The Office of the Duke Forest would like to announce that the 15th annual deer herd reduction program on the Duke Forest Teaching and Research Laboratory will commence on Monday, September 26, 2022 and end on Friday, December 16, 2022. During this time, the Durham, Korstian, and Blackwood Divisions are closed to public access and for all recreation Monday through Friday. Saturdays and Sundays are open for normal use.
The program will be suspended and the Forest open for recreational use on Thanksgiving Day and the following Friday, November 24th and 25th.
Please refer to the 2022 Deer Management Notice and our Wildlife Management page for more information about why this annual program is so important.
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► Why can't you keep the Forest open for recreation?
The Forest is only closed Monday – Friday. It is open for recreation on Saturdays and Sundays. The goal of the weekday closure is to maximize the safety and effectiveness of the hunt program, which is a critically important management activity conducted to protect the health of the forest ecosystem.
We work with select groups of highly skilled hunters and for them to be effective, they need an environment that is minimally disturbed. Our hunters use either bow and arrow (Durham and Korstian) or gun (Blackwood), and so by separating hunting activity from recreational activity, we maximize everyone’s safety.
Recreation is a longstanding and important ancillary benefit of the Forest’s existence, but it’s only ever been allowed when it does not conflict with teaching, research, or management. Deer herd reduction is a critical stewardship activity that significantly contributes to our primary objective of ensuring that the Duke Forest remains a teaching, research, and natural asset well into the future.
► Could you just close the Forest for only a couple of days a week instead of Monday through Friday?
We have considered changes to the weekday closure, but it is not practical for our hunt partners. We work with a select group of hunters that travel from various and sometimes significant distances to partner with us in this work. Each hunter must deal with the vagaries of weather and their own work and home responsibilities in order to uphold their responsibilities to our hunt program; thus, we need to give them the flexibility of Monday – Friday. It would be significantly easier for them if we allowed weekend hunting, as is permissible in our state, but we have always avoided doing so because recreational use has always been (and remains) highest on the weekends.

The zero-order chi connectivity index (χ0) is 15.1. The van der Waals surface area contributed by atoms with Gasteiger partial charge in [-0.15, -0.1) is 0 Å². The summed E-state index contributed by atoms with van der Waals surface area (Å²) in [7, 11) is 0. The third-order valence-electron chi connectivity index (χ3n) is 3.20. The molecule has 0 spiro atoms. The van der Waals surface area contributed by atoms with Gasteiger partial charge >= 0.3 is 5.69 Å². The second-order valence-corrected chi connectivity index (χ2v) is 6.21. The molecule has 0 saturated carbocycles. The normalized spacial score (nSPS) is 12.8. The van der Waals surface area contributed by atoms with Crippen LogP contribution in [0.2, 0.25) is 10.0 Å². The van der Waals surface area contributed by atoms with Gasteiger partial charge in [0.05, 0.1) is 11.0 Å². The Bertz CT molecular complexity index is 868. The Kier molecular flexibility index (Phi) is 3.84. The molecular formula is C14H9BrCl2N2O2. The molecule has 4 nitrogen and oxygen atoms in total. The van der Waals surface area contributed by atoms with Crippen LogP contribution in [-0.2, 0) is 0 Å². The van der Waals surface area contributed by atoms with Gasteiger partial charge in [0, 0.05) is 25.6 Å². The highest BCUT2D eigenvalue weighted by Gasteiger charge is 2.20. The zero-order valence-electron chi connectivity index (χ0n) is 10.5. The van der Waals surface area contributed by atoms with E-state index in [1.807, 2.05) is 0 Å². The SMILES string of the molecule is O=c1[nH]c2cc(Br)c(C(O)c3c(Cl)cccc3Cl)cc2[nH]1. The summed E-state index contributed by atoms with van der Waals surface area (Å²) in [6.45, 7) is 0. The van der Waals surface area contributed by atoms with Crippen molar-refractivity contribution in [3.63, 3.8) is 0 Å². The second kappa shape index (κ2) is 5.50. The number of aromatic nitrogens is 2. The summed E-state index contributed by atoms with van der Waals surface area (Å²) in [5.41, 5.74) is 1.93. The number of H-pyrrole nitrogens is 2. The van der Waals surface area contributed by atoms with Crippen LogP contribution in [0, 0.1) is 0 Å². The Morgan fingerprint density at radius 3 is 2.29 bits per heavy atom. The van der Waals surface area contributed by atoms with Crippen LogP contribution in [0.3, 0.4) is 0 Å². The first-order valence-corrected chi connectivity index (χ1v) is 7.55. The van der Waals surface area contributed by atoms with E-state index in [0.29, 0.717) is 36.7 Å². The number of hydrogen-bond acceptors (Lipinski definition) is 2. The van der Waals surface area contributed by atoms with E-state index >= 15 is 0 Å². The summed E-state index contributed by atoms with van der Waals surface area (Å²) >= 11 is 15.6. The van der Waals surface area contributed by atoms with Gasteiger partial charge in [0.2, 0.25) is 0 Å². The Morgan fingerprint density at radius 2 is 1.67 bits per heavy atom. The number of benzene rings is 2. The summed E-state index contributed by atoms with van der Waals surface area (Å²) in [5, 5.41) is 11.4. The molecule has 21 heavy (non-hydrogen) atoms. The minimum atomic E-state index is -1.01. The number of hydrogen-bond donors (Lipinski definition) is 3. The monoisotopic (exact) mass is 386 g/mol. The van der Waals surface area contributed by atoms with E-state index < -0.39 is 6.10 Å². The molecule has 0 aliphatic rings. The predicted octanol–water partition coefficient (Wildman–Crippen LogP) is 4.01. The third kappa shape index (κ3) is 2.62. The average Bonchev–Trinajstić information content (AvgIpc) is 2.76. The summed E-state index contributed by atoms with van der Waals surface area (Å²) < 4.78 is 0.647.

► Why can’t you skip a year to keep the Forest open during the pandemic?
We recognize that 2020 and 2021 have been extraordinary years, and we wholeheartedly appreciate the reprieve that outdoor spaces like the Duke Forest have provided during this pandemic. In the Durham, Korstian, and Blackwood Divisions, the deer season closure will only be during the week, Monday – Friday; weekends remain open.
As the Office of the Duke Forest, our mission is to facilitate teaching and research uses and to steward the Forest’s resources that are foundational to its mission. Continuing to manage the deer herd is a high priority activity, and it must be accomplished on a consistent, annual basis in order to maintain negative pressure on the population and reduce its negative impacts on the Duke Forest ecosystem. 2022 will be our 15th consecutive year, and because of the reproductive cycle of White-tailed Deer, it must continue on an annual basis to remain effective and to prevent the loss of gains we have made.
Again this year, we consulted recent literature, the NC Wildlife Resource Commission’s district biologist, as well as faculty and administrators at Duke. The message is clear that consistent, annual pressure on the deer herd is critical, and that the deer management program remains recognized as a safe and effective way to achieve our stewardship goals.
► Don't coyotes hunt deer?
Coyote populations have been increasing in this area for some time, and while it is documented that they do take some deer, they do not replace the function that human hunters provide in controlling deer populations. This quick, easy -to-read blog post gives a great overview of why that is.
► Where are other places nearby where I can walk in the woods?
There are lots of places nearby to recreate. Check out opportunities offered by Triangle Land Conservancy, Orange and Durham Counties, and North Carolina State Parks. Please visit the website for each entity to understand current safety or closure notices, as well as to appreciate the mission, purpose, and management of each land base.